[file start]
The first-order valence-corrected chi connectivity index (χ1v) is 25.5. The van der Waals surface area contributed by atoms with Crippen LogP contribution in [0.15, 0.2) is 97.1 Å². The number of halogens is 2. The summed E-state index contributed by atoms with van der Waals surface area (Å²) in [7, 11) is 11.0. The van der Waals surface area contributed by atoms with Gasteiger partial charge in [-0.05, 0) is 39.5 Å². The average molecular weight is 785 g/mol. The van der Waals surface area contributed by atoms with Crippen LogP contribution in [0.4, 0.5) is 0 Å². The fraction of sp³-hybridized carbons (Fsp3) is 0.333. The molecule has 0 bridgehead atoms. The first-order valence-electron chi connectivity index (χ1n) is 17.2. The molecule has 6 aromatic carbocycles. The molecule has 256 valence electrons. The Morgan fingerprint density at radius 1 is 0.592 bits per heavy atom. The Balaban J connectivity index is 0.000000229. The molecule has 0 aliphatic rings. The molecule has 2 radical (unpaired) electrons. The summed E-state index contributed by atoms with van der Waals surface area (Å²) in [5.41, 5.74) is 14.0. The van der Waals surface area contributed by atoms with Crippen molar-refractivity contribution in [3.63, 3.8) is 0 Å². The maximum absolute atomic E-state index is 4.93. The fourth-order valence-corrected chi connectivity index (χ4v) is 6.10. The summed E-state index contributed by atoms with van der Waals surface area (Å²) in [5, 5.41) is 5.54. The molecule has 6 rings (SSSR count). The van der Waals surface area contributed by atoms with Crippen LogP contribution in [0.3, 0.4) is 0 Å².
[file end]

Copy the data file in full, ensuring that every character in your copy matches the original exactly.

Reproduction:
The first-order valence-corrected chi connectivity index (χ1v) is 25.5. The van der Waals surface area contributed by atoms with Crippen LogP contribution in [0.15, 0.2) is 97.1 Å². The number of halogens is 2. The summed E-state index contributed by atoms with van der Waals surface area (Å²) in [7, 11) is 11.0. The van der Waals surface area contributed by atoms with Gasteiger partial charge in [-0.05, 0) is 39.5 Å². The average molecular weight is 785 g/mol. The van der Waals surface area contributed by atoms with Crippen LogP contribution in [0.4, 0.5) is 0 Å². The fraction of sp³-hybridized carbons (Fsp3) is 0.333. The molecule has 0 bridgehead atoms. The first-order valence-electron chi connectivity index (χ1n) is 17.2. The molecule has 6 aromatic carbocycles. The molecule has 256 valence electrons. The Morgan fingerprint density at radius 1 is 0.592 bits per heavy atom. The Balaban J connectivity index is 0.000000229. The molecule has 0 aliphatic rings. The molecule has 2 radical (unpaired) electrons. The summed E-state index contributed by atoms with van der Waals surface area (Å²) in [5.41, 5.74) is 14.0. The van der Waals surface area contributed by atoms with Crippen molar-refractivity contribution in [3.63, 3.8) is 0 Å². The maximum absolute atomic E-state index is 4.93. The fourth-order valence-corrected chi connectivity index (χ4v) is 6.10. The summed E-state index contributed by atoms with van der Waals surface area (Å²) in [5, 5.41) is 5.54. The molecule has 6 rings (SSSR count). The van der Waals surface area contributed by atoms with Crippen LogP contribution in [0.3, 0.4) is 0 Å².